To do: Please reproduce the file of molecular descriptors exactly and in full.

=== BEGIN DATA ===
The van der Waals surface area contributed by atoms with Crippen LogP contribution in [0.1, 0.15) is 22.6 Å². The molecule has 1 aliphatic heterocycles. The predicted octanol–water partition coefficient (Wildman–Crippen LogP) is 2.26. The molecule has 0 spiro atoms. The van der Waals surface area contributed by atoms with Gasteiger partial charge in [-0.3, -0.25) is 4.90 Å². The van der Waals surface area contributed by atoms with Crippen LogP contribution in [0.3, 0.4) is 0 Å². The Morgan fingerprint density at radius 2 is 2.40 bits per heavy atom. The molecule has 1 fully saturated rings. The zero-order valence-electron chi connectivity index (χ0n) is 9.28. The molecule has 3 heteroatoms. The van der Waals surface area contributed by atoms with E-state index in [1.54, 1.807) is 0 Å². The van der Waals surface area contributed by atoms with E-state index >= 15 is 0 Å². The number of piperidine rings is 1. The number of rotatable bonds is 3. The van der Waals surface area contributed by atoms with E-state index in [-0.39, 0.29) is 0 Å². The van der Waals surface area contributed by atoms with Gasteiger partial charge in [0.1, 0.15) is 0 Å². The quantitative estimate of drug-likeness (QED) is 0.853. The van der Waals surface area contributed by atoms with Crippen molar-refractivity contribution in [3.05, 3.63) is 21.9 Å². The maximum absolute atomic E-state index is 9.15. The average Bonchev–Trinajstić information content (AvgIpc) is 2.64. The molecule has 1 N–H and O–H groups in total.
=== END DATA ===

The van der Waals surface area contributed by atoms with Crippen LogP contribution in [0.1, 0.15) is 22.6 Å². The molecule has 1 aliphatic heterocycles. The predicted octanol–water partition coefficient (Wildman–Crippen LogP) is 2.26. The molecule has 0 spiro atoms. The van der Waals surface area contributed by atoms with Gasteiger partial charge in [-0.3, -0.25) is 4.90 Å². The van der Waals surface area contributed by atoms with Crippen LogP contribution in [0.3, 0.4) is 0 Å². The Morgan fingerprint density at radius 2 is 2.40 bits per heavy atom. The molecule has 1 fully saturated rings. The zero-order valence-electron chi connectivity index (χ0n) is 9.28. The molecule has 3 heteroatoms. The van der Waals surface area contributed by atoms with E-state index in [1.54, 1.807) is 0 Å². The van der Waals surface area contributed by atoms with E-state index >= 15 is 0 Å². The number of piperidine rings is 1. The number of rotatable bonds is 3. The van der Waals surface area contributed by atoms with E-state index in [-0.39, 0.29) is 0 Å². The van der Waals surface area contributed by atoms with Gasteiger partial charge in [0.1, 0.15) is 0 Å². The quantitative estimate of drug-likeness (QED) is 0.853. The van der Waals surface area contributed by atoms with Crippen molar-refractivity contribution in [3.05, 3.63) is 21.9 Å². The maximum absolute atomic E-state index is 9.15. The average Bonchev–Trinajstić information content (AvgIpc) is 2.64. The molecule has 1 N–H and O–H groups in total.